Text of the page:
During the Fatimid Dynasty, Islamic coins were of such high quality and so abundant that they became the most wide-spread trade coins of the Mediterranean world.
Figure 1. Early Fatimid coins, Al-Mahdiya, 949.
Extracted from a full article:
Islamic Coins during the Umayyad, Abbasid, Andalusian and Fatimid Dynasties by Wijdan Ali
The first three caliphs, who ruled from their respective capitals, Quayrawan, al-Mahdiya, and Sabra-Mansuriya, issued gold and silver coins that carried purely orthodox Sunni’ legends. The early dinars of al-Mahdi followed the Aghlabid model in size and design, and only the mint name of Quayrawan was added to it.
After 912, slightly larger dinars with a distinctive Kufic script were introduced. In 922, the mint was moved to al-Mahdiya and later to al-Mansuriya. Other mintless dinars were struck either in Sijilmasa, Fez, or a transient army base.
The name of the mint and the date were omitted from quarter-dinar denominations. In 934, al-Qa’im was the first caliph to totally change the design and adopt a handsome monumental Kufic script (figure 9). Quarter-dinars were also struck in Sicily, probably in Palermo, and carried the mint name ‘Siqilliya’ Early Fatimid coins (909-53) are much rarer than those from later periods.
In contrast to coins of the first three Fatimid caliphs, the later ones emphasized their Shi’i identity by declaring their bond to Ali. In 953, Caliph al-Mu’izz issued dinars with a clear Shi’i message and a new design: a short, one-line legend was ringed by three concentric circular legends reading from the inner to the outer bands. The wording, which read “And Ali ibn Abi Talib is the Nominee of the Prophet and the Most Excellent Representative and the Husband of the Radiant Chaste One [i.e., Fatima, daughter of the Prophet],” expressed the essence of the Isma’ili doctrines; but as it offended the Sunni population it had to be abandoned (figure 10). The second and more lasting type of coin omitted the field inscriptions entirely and moderated the strength of the Isma’li idioms. The coins issued under later caliphs varied between three and two circular legends and single and double marginal lines. Between 1014 and 1020, the caliph’s heir apparent’s name was added to the dinar.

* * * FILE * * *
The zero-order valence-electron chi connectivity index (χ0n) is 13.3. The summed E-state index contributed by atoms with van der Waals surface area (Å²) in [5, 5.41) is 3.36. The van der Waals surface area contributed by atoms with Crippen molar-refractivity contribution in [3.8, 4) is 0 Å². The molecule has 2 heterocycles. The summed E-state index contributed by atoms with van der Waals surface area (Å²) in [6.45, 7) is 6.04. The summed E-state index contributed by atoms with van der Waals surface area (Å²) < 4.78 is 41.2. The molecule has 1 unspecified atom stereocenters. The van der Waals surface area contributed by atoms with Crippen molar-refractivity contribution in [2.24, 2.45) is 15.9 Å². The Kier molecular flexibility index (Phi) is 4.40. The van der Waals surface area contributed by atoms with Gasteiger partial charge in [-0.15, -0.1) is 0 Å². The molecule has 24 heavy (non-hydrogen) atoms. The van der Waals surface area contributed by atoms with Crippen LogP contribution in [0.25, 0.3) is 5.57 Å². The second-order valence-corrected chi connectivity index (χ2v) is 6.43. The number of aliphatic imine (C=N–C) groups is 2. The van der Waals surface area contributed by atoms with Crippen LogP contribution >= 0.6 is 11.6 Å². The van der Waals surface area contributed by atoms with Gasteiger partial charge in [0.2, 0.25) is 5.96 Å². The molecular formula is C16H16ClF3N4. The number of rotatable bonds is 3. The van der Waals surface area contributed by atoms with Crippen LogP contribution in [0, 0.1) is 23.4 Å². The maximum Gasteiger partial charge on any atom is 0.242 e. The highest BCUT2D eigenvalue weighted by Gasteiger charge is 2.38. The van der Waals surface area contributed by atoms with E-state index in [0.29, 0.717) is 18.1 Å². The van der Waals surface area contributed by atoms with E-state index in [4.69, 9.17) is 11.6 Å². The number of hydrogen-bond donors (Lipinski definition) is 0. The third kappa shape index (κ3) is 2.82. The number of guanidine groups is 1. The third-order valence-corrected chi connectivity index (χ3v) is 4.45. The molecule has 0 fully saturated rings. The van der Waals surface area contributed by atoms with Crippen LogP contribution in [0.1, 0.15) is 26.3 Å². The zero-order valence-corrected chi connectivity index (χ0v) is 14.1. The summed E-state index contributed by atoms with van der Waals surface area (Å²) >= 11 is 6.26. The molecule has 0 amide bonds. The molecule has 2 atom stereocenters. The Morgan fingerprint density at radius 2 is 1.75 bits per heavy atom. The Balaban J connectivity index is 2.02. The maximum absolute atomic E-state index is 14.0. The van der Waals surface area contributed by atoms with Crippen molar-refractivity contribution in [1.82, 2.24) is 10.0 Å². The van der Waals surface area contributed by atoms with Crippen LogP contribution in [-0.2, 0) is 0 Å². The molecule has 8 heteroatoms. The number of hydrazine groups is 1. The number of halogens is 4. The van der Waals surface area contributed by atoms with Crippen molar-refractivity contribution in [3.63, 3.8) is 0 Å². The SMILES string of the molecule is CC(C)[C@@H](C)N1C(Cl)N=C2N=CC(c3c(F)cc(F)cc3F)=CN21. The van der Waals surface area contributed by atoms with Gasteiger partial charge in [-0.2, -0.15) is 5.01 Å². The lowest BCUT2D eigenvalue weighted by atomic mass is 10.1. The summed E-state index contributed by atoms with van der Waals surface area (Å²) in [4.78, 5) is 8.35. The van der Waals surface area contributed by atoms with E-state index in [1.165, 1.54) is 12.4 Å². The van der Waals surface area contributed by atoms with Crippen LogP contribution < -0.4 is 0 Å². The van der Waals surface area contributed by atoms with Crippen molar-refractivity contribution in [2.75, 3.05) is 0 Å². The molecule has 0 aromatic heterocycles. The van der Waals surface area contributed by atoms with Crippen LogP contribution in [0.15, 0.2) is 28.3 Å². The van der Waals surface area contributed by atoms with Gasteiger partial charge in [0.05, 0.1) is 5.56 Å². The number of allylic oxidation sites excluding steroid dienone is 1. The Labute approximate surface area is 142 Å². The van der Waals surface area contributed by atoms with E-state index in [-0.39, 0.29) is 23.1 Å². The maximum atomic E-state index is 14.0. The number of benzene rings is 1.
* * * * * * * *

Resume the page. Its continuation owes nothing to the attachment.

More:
After al-Mu’izz, Caliph al-Mustansir was the first to change the design of his coins. His dinars were similar to al-Zahir’s, but with the unit and date formula put in the reverse margin. Between 1048 and 1077, he adopted the three-circle type first used by al-Mu’izz. They are such close copies that it is difficult to tell one from the other. After 1078 the standard of die-sinking became of poorer quality and remained so until 1094.
During the third period of the Fatimid dynasty (1094-1171) an experimental dinar was minted that kept the design of al- Mustansir’s last coins. Although their marginal legends were still in Kufic, the field legends were in a flowing Naskhi script. This was the first time in Egypt that a long Naskhi script appeared on a coin, and it did not reappear until 1227. In 1096 al-Musta’li (1094-1101) introduced a style that remained in use for the next 120 years: a handsome adaptation of al-‘Aziz’s two-circle type with brief inscriptions in the small field in the centre of the die. On the obverse the words “ali ghaya” were placed to indicate the coin’s ‘extremely high’ quality.
Figure 2. Fatimid coin with Isma’ili Doctrine, Egypt, AH386/AD 996.
On the reverse was the caliph’s title and given name along with his other titles of honour. Toward the end of the Fatimid period, when child caliphs succeeded one another and the viziers took over the actual power, coins were struck in 1130 and 1132 in the name of a nonexistent Fatimid prince. In 1133, a coin was struck in the name of the long-awaited imam, al-Mahdi, who according to Shi’i belief should appear at an undisclosed date in the future.
Fatimid coins were of such high quality and so abundant that they became the most wide-spread trade coins of the Mediterranean world. When the Crusaders captured Palestine, they copied the contemporary Fatimid coins instead of striking their own. The Crusader coins ranged from excellent imitations of the original to crudely engraved and sloppily struck pieces that shared only their overall design with their Islamic prototypes.